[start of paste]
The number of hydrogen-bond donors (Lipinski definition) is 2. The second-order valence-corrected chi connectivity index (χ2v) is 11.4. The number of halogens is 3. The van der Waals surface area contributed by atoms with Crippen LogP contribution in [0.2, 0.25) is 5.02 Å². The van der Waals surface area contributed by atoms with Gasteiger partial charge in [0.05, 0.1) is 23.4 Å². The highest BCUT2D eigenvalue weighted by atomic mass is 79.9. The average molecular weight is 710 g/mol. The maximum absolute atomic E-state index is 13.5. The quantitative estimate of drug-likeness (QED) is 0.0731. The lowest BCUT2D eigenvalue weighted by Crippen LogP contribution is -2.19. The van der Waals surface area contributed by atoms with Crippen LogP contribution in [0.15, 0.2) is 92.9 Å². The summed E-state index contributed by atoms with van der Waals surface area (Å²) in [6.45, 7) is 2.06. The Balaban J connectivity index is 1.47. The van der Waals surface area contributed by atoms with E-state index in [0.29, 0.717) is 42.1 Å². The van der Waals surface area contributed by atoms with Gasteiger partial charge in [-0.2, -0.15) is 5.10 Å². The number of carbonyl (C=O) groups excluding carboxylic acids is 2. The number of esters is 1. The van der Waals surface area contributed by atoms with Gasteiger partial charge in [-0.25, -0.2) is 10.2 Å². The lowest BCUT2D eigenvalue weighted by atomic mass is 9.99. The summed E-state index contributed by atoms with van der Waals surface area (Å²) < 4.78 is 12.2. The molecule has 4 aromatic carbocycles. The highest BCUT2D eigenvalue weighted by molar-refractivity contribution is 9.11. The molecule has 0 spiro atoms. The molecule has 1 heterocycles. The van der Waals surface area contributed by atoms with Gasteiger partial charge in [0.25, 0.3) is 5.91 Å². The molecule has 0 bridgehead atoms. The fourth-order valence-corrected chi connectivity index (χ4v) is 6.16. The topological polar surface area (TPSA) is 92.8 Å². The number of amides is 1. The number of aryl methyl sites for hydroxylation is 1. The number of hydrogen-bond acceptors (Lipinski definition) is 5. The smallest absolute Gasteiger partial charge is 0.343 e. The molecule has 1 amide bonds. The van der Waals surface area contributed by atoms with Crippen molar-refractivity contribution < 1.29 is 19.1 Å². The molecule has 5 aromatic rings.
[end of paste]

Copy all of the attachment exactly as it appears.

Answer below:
The number of hydrogen-bond donors (Lipinski definition) is 2. The second-order valence-corrected chi connectivity index (χ2v) is 11.4. The number of halogens is 3. The van der Waals surface area contributed by atoms with Crippen LogP contribution in [0.2, 0.25) is 5.02 Å². The van der Waals surface area contributed by atoms with Gasteiger partial charge in [0.05, 0.1) is 23.4 Å². The highest BCUT2D eigenvalue weighted by atomic mass is 79.9. The average molecular weight is 710 g/mol. The maximum absolute atomic E-state index is 13.5. The quantitative estimate of drug-likeness (QED) is 0.0731. The lowest BCUT2D eigenvalue weighted by Crippen LogP contribution is -2.19. The van der Waals surface area contributed by atoms with Crippen LogP contribution in [0.15, 0.2) is 92.9 Å². The summed E-state index contributed by atoms with van der Waals surface area (Å²) in [6.45, 7) is 2.06. The Balaban J connectivity index is 1.47. The van der Waals surface area contributed by atoms with E-state index in [0.29, 0.717) is 42.1 Å². The van der Waals surface area contributed by atoms with Gasteiger partial charge in [-0.2, -0.15) is 5.10 Å². The number of carbonyl (C=O) groups excluding carboxylic acids is 2. The number of esters is 1. The van der Waals surface area contributed by atoms with Gasteiger partial charge in [-0.25, -0.2) is 10.2 Å². The lowest BCUT2D eigenvalue weighted by atomic mass is 9.99. The summed E-state index contributed by atoms with van der Waals surface area (Å²) < 4.78 is 12.2. The molecule has 4 aromatic carbocycles. The highest BCUT2D eigenvalue weighted by molar-refractivity contribution is 9.11. The molecule has 0 spiro atoms. The molecule has 1 heterocycles. The van der Waals surface area contributed by atoms with Gasteiger partial charge in [0.25, 0.3) is 5.91 Å². The molecule has 0 bridgehead atoms. The fourth-order valence-corrected chi connectivity index (χ4v) is 6.16. The topological polar surface area (TPSA) is 92.8 Å². The number of amides is 1. The number of aryl methyl sites for hydroxylation is 1. The number of hydrogen-bond acceptors (Lipinski definition) is 5. The smallest absolute Gasteiger partial charge is 0.343 e. The molecule has 1 amide bonds. The van der Waals surface area contributed by atoms with Crippen molar-refractivity contribution < 1.29 is 19.1 Å². The molecule has 5 aromatic rings.